The Power of Programming

New habits are not the product of self-discipline or self-control. Determination and willpower do play a role in the initial stages of habit formation, but we humans are not built to operate under self-imposed duress for long periods of time. Eventually our bodies and brains will rebel against our efforts to force ourselves to do things we really don’t want to do.

This is why it is important for a person to use the short-term power of self-discipline to train his body and brain to perform a new behavior. Then, by the time his willpower expires, the new behavior will be permanently programmed into the subconscious parts of his brain. The behavior will become a fixed and automatic activity that is performed without thought or intent every time the circumstances demand it.

So to create a new habit, you must intentionally interrupt your old patterns of behavior and purposely inject a new behavior into your regimen of “automatic” activities. And to do this, you must tie your new behavior to something that is already automatic in your life. If you do, your brain will “absorb” the new behavior and prompt you to perform it regularly and without thought. But if you don’t tie your new behavior to habits you already possess, your brain won’t prompt you to perform the behavior routinely. Instead, you will have to discipline yourself to perform the behavior, and that approach won’t last very long.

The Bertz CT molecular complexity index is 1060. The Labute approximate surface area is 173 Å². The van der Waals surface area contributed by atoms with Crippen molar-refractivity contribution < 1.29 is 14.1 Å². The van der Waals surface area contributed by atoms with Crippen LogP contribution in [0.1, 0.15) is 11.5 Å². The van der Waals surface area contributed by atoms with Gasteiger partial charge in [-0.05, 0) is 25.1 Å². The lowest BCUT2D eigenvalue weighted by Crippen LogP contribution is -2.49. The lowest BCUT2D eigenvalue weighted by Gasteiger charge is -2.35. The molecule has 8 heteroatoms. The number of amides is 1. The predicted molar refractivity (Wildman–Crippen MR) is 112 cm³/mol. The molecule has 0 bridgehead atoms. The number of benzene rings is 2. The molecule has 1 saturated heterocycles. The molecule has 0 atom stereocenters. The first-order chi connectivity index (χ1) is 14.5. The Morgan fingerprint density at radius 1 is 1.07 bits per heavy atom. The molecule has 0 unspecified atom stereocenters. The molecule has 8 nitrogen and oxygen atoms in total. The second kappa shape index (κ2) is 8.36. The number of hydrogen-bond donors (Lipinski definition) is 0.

In Make That, Break That, therefore, I teach the reader how to do this. And surprisingly, it isn’t that difficult. With a little bit of thought, a little bit of creativity, and a little bit of planning, you can develop a new habit of success every three months that can set you apart from the ordinary performers around you and set you on a path to achievement and personal fulfillment.

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